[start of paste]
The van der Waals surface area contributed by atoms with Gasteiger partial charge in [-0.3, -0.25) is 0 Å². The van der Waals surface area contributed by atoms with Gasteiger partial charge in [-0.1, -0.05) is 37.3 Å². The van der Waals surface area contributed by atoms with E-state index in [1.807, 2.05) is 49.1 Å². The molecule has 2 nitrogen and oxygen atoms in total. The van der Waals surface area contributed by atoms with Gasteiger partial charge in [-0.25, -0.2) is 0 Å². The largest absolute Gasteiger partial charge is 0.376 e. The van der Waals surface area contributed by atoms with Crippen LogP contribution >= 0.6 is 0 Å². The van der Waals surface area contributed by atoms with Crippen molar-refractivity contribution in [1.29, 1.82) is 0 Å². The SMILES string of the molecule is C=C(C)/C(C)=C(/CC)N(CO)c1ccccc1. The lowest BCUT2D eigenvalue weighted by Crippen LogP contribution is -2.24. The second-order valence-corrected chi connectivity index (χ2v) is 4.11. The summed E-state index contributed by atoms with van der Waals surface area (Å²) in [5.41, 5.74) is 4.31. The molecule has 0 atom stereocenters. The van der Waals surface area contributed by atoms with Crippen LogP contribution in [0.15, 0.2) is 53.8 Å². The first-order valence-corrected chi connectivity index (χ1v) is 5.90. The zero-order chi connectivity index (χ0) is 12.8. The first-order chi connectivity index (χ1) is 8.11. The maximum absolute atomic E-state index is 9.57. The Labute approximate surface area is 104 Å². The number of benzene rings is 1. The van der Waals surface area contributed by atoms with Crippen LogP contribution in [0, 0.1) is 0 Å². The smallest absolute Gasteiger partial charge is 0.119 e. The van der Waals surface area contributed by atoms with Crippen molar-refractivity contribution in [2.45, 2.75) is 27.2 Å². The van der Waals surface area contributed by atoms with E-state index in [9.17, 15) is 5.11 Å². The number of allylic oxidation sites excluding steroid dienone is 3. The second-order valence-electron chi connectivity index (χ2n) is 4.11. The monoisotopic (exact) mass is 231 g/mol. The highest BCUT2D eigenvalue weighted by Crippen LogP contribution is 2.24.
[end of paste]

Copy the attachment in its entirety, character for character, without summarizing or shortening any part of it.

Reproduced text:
The van der Waals surface area contributed by atoms with Gasteiger partial charge in [-0.3, -0.25) is 0 Å². The van der Waals surface area contributed by atoms with Gasteiger partial charge in [-0.1, -0.05) is 37.3 Å². The van der Waals surface area contributed by atoms with E-state index in [1.807, 2.05) is 49.1 Å². The molecule has 2 nitrogen and oxygen atoms in total. The van der Waals surface area contributed by atoms with Gasteiger partial charge in [-0.25, -0.2) is 0 Å². The largest absolute Gasteiger partial charge is 0.376 e. The van der Waals surface area contributed by atoms with Crippen LogP contribution >= 0.6 is 0 Å². The van der Waals surface area contributed by atoms with Crippen molar-refractivity contribution in [1.29, 1.82) is 0 Å². The SMILES string of the molecule is C=C(C)/C(C)=C(/CC)N(CO)c1ccccc1. The lowest BCUT2D eigenvalue weighted by Crippen LogP contribution is -2.24. The second-order valence-corrected chi connectivity index (χ2v) is 4.11. The summed E-state index contributed by atoms with van der Waals surface area (Å²) in [5.41, 5.74) is 4.31. The molecule has 0 atom stereocenters. The van der Waals surface area contributed by atoms with Crippen LogP contribution in [0.15, 0.2) is 53.8 Å². The first-order valence-corrected chi connectivity index (χ1v) is 5.90. The zero-order chi connectivity index (χ0) is 12.8. The first-order chi connectivity index (χ1) is 8.11. The maximum absolute atomic E-state index is 9.57. The Labute approximate surface area is 104 Å². The number of benzene rings is 1. The van der Waals surface area contributed by atoms with Crippen LogP contribution in [0, 0.1) is 0 Å². The smallest absolute Gasteiger partial charge is 0.119 e. The van der Waals surface area contributed by atoms with Crippen molar-refractivity contribution in [2.45, 2.75) is 27.2 Å². The van der Waals surface area contributed by atoms with E-state index in [9.17, 15) is 5.11 Å². The number of allylic oxidation sites excluding steroid dienone is 3. The second-order valence-electron chi connectivity index (χ2n) is 4.11. The monoisotopic (exact) mass is 231 g/mol. The highest BCUT2D eigenvalue weighted by Crippen LogP contribution is 2.24.